Gossip Girl

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Jordan Alexander in Gossip Girl.
Jordan Alexander in Gossip Girl.
Photo: Showmax


Gossip Girl




2/5 Stars


Eight years after the original Gossip Girl website went dark, a new generation of New York private school students are haunted by the ever-watching eyes of Gossip Girl.


Trying to create a new version of Gossip Girl was always going to be a controversial decision. The original series, while not always a critical success, was a pop culture phenomenon, and it ended so recently that it is still fresh in viewers' minds. Trying to live up to this is almost impossible, but the new version of the series is a valiant attempt to try and recreate the essence of what made it so popular.

Set eight years after the original series, Gossip Girl follows two half-sisters - Julien (Jordan Alexander) and Zoya (Whitney Peak) – as Zoya receives a scholarship to attend Constance Billard school with Julien. Julien is the IT girl at Constance and has a large following as a successful influencer. However, the introduction of her younger sister to the school threatens Julien's position and relationships.

At the same time, a group of teachers at Constance, fed up with how the rich students treat them, decide to resuscitate Gossip Girl as an Instagram account reporting on the students' behaviour. Like the original Gossip Girl focused on the relationship of frenemies Blair and Serena, this Gossip Girl focuses on the relationship between Julien and Zoya and others in their orbit.

The biggest difference between the two shows is that in the original, Gossip Girl mainly was an anonymous narrator (narrated by Kristen Bell), and her true identity was only revealed in the finale. In this version, we are there at the genesis of Gossip Girl; we are peeking behind the curtain, watching her being born, going through teething, and growing up. Did the original Gossip Girl face similar problems? We will never know, but the thing is, we also never cared.

If Gossip Girl, the anonymous blog that is always watching and threatening to reveal the characters' secrets, is supposed to be the true villain of the story, then this attempt to show the other side of the story neuters the threat so much that it seems asinine. The fact that this group of adults are spending their time stalking and bullying teenagers is pathetic, if not incredibly unrealistic. But further than that, their storyline is the weakest of the show; it's tedious if not boring; most of the time, when the teachers were onscreen, I wanted to fast-forward their scenes.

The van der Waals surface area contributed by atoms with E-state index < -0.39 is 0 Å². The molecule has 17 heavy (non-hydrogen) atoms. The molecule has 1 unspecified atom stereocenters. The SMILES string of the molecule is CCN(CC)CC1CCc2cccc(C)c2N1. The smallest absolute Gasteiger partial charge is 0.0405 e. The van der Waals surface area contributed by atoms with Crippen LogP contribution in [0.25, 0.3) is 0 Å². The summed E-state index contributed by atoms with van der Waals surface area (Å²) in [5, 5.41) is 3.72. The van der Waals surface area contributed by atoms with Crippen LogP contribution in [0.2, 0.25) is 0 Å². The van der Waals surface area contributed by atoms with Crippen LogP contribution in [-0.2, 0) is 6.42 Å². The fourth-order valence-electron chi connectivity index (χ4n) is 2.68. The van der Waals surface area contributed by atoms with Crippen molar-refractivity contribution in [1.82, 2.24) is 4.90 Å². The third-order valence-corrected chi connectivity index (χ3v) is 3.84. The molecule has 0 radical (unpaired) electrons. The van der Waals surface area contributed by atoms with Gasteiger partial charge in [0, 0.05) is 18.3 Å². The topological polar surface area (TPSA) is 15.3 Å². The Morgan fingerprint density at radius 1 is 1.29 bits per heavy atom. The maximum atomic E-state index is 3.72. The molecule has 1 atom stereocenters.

What the sequel series does well is depicting how diverse a group of students like that in New York City in 2021 would be. The original series was critiqued a lot because the majority of the main cast was white. However, with the 2021 version, the diversity in the cast does not feel like tokenism or as if the producers were ticking boxes. It seems seamless, the group gels well together, and it's easy to believe that they would be friends.

However, I do think that the character of Obie (Eli Brown), who starts the show as the boyfriend of Julien, is the weakest. The character seems all over the place, and it constantly seems as if the writers don't know where they want the character to go, so he spends most of the episodes floundering around. His chemistry with Julien and Zoya leaves a lot to be desired, and I feel that both characters are much more compelling when they are not with him. One of the smartest decisions that the Beverley Hills 90210 sequel series, 90210, made was to write out the main character of Ethan after the first season because his character just did not work. I hope that Gossip Girl does something similar, if not as drastic, then a proper rewrite of the character.

Even though the original series produced talented actors like Blake Lively, Leighton Meester and Penn Badgely, it is easy to forget that they didn't start like that, and rewatching the first season shows how rough their performances were. The young cast of the new version's performances can be a bit rough at times, but they are all extremely good and show a lot of promise. Thomas Doherty as Max Wolfe is a particular standout. The character is meant to be similar to Chuck Bass but with so much more depth. Throughout the first season, we watch Max, a pansexual character, dealing with a series of inappropriate relationships while dealing with his parent's divorce. We see Doherty slip from sultry to sensitive within seconds; we feel the pain in his facial expressions, his yearning, his hope. He is one of the best-handled characters in the series.

Even though Gossip Girl has a lot of potential regarding its' characters, relationships and storylines, it tumbles under the weight of its' predecessor. Perhaps if it starts to cut storylines and characters that weigh the story and make bolder decisions to set it apart from the original series, it could come out from under its shadow. What made the original Gossip Girl so popular was that it was shameless, different, glamorous, and unlike anything that was seen before. While it will be difficult for the new Gossip Girl to recreate that, it would do the show well to try to forge its path.


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